Ride Review: Assessing Honda's Africa Twin On the Road
Just about every review you'll read for Honda's new CRF1000L Africa Twin speaks to the bike's surprising usability off road. Honda seems eager to drive that home, to such an extent that the manufacturer had journalists gather in South Africa recently (our invite must have gotten lost in the mail) to spend two days in the dirt.
Despite my own experience (I'll get to that in a moment), I don't doubt the Africa Twin's off-road chops, but it occurs to me the vast majority of the people who pay upward of $13,000 for this 511 lb. motorcycle are not actually going to go skipping off to the Kazakhstan steppe. I mean, if you really want an all-roads world-traveling Honda, surely you'd choose the Rally Raid CB500X instead. It costs and weighs less.
Instead, I think the Africa Twin will fall primarily into that awkward category of heavy adventure bikes that are perfectly capable, but unlikely to be used by the majority of its owners for anything more exotic than a rural dirt road.
So, I got in touch with Honda and asked to spend some time with the Africa Twin to assess the bike as a purely on-road tool.
As an owner of a Suzuki V-Strom 1000—which has almost identical dimensions, weight, horsepower and torque figures—I wondered whether the Africa Twin was worthy of its larger price tag and all the praise it's received in the motorcycling press.
The short answer to that question is: maybe. It really depends on personal taste and how much the Honda badge means to you.
There's no question the Africa Twin beats the 'Strom—and every other bike in its class—in terms of weight distribution. Center of gravity is kept nice and low, so it feels lighter than it actually is. At least, until you have to pick it up (again, I'll get to that in a moment).
Throwing a leg over the one-piece saddle I'm immediately impressed by how nimble this bike feels even at a standstill. At 6-foot-1, I've set the seat to its highest setting (34.2 inches) and have no trouble putting both feet flat on the ground. The seat can be adjusted to suit those with slightly less inseam, and doing so is simple. Really simple. Other manufacturers need to adopt this system.
Honda have given me a model with all the bells and whistles: panniers, top box, touring screen, heated grips, crash bars, fog lights, etc. It's a good-looking package and there's a real feeling of quality—especially the bike itself. On each side an understated, but beautiful, Honda badge makes this feel like a premium product.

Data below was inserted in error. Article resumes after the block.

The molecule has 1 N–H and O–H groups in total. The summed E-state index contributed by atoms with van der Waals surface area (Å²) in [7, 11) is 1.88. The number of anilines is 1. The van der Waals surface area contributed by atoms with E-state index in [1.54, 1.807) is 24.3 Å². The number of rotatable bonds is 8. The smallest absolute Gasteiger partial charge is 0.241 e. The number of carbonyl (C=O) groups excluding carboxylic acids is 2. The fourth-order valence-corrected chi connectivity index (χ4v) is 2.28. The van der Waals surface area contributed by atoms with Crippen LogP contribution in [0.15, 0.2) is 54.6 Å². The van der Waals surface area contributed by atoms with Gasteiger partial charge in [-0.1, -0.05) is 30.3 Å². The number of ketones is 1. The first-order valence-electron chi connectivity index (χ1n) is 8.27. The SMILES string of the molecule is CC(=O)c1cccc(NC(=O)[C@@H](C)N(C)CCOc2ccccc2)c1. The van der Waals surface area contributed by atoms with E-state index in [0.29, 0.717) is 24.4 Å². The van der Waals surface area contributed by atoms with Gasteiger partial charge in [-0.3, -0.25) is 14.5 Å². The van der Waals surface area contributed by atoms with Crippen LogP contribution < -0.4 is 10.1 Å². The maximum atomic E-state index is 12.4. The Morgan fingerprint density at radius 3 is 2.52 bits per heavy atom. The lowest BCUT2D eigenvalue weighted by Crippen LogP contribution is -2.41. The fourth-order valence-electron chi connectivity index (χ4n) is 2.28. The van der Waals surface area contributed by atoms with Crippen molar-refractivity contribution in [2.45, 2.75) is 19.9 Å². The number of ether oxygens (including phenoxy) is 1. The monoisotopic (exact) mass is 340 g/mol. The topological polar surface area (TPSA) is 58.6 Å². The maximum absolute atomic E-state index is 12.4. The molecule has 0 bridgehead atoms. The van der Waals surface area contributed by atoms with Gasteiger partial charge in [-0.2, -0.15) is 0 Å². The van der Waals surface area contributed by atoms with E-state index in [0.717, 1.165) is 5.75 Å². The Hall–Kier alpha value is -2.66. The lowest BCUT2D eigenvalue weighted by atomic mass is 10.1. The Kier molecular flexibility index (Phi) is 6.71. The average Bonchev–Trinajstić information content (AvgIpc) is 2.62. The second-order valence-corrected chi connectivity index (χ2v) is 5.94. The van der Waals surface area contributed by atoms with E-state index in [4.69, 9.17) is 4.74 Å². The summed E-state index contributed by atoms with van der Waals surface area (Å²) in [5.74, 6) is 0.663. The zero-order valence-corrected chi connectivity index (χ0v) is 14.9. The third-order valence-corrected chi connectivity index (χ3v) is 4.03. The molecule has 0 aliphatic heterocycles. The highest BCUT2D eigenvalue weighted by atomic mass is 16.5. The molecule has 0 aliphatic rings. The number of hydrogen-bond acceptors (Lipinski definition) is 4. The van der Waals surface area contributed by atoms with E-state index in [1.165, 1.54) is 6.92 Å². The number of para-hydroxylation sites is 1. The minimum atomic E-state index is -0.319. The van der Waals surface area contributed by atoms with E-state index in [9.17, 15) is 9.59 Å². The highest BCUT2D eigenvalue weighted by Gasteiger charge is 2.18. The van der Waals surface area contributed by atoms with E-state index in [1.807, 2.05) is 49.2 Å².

The dash is a bit small and so packed with information that, on the go, it can be a little difficult to pick out relevant information. I'm also not a fan of the digital tachometer, but to each his own; I'm certain you'd get used to it after a week.
Handlebars are wide, but not unnecessarily so, and hands fall naturally to the grips. Standard handguards help keep the weather off. In a move that makes sense if you think about it, Honda have done away with the idea of a separate starter button and incorporated it into the kill switch. Press down on the big red switch and the bike fires up with the healthy whirr of a modern machine.
Whoever designed the Africa Twin's clever seat and start-up system must have taken the day off when Honda was developing switchgear for the left handlebar. The button for the horn has swapped places with the switch for the bike's indicators. So, EVERY DAMN TIME you try to signal a turn, you end up honking the horn. There is no possible intelligent explanation for Honda having done this and you will never get used to it.
A less significant quibble is the button for Honda's integrated heated grips. It doesn't make a lot of sense; there is no up or down. But, again, it's the sort of thing you'd get used to. Or, you could just install an aftermarket set of heated grips, which would be cheaper and warmer.
I'm riding the manual version of the Africa Twin, and, man, is this transmission slick. Buttery smooth. Here, again, it beats everything in its class. It's definitely the sort of thing you'd appreciate over a multi-day excursion. Clutchless upshifts are effortless. It's rare that I shout, "Damn, you are so sexy!" at a gearbox, but here I'm given occasion to do so.
Would a transmission this smooth be a problem off road? Its light touch difficult to nuance with a heavy off-road boot? I don't know.
The 998cc parallel twin pulls strong from low revs. Power delivery is smooth and linear. On the highway, illegal speeds are found quickly. Above 85 mph the bike starts to run out of puff, and the gentile, tolerable vibration felt at lower speeds turns to a shudder. It's not a frightening shudder—the bike still feels stable—but it's not comfortable, either. A sign the Africa Twin might not be your first choice for the autobahn.
At 70 mph, the bike cruises comfortably at 4,000 rpm, which suggests Honda's claimed 60 mpg is achievable with a calm hand.
The feeling of lightness translates well into a decent flickability in corners. Roundabouts, twists and turns are fun on this machine and don't require much effort.
If you're reading this in the United States, the "Where did that car in my blind spot go?" feeling that comes when shooting through roundabouts may not be familiar to you. But it's something that makes one value good mirrors. The Africa Twin's set is OK but not great and I have to readjust frequently. After a few stops I accept the mirrors are not strong enough to hold my helmet.
The Africa Twin's off-road-friendly suspension travel means it can buck a little under hard acceleration or braking but that may be the sort of thing you're only going to discover when trying to find flaws. The same person who is disinclined to off road with this bike will probably also be disinclined to wring its neck through the twisties. Treat it like a tourer, for instance, and you'll never have issues.